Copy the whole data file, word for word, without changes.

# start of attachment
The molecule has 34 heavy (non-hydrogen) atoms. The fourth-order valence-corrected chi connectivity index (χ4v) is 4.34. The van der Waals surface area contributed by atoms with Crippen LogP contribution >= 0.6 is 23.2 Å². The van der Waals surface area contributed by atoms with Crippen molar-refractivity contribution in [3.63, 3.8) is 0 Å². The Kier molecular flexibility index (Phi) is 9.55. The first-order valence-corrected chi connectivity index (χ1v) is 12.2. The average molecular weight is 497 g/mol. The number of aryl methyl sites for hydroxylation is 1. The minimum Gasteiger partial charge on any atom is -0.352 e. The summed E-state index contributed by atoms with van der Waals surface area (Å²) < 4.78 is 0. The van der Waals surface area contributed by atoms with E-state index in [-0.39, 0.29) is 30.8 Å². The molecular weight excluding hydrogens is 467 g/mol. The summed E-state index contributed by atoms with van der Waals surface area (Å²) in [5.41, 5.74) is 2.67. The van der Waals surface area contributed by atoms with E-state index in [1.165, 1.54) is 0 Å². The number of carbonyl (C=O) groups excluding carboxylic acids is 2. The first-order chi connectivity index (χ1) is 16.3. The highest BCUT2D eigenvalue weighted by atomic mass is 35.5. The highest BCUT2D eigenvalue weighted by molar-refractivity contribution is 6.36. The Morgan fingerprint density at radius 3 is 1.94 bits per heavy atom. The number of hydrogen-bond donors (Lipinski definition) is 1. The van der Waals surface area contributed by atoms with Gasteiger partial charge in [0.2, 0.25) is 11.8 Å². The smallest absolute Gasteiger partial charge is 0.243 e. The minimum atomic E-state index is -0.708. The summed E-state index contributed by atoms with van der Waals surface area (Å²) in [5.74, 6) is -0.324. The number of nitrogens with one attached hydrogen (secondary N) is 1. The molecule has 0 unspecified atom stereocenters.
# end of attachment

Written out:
The molecule has 34 heavy (non-hydrogen) atoms. The fourth-order valence-corrected chi connectivity index (χ4v) is 4.34. The van der Waals surface area contributed by atoms with Crippen LogP contribution >= 0.6 is 23.2 Å². The van der Waals surface area contributed by atoms with Crippen molar-refractivity contribution in [3.63, 3.8) is 0 Å². The Kier molecular flexibility index (Phi) is 9.55. The first-order valence-corrected chi connectivity index (χ1v) is 12.2. The average molecular weight is 497 g/mol. The number of aryl methyl sites for hydroxylation is 1. The minimum Gasteiger partial charge on any atom is -0.352 e. The summed E-state index contributed by atoms with van der Waals surface area (Å²) < 4.78 is 0. The van der Waals surface area contributed by atoms with E-state index in [-0.39, 0.29) is 30.8 Å². The molecular weight excluding hydrogens is 467 g/mol. The summed E-state index contributed by atoms with van der Waals surface area (Å²) in [5.41, 5.74) is 2.67. The van der Waals surface area contributed by atoms with E-state index in [1.165, 1.54) is 0 Å². The number of carbonyl (C=O) groups excluding carboxylic acids is 2. The first-order chi connectivity index (χ1) is 16.3. The highest BCUT2D eigenvalue weighted by atomic mass is 35.5. The highest BCUT2D eigenvalue weighted by molar-refractivity contribution is 6.36. The Morgan fingerprint density at radius 3 is 1.94 bits per heavy atom. The number of hydrogen-bond donors (Lipinski definition) is 1. The van der Waals surface area contributed by atoms with Gasteiger partial charge in [0.2, 0.25) is 11.8 Å². The smallest absolute Gasteiger partial charge is 0.243 e. The minimum atomic E-state index is -0.708. The summed E-state index contributed by atoms with van der Waals surface area (Å²) in [5.74, 6) is -0.324. The number of nitrogens with one attached hydrogen (secondary N) is 1. The molecule has 0 unspecified atom stereocenters.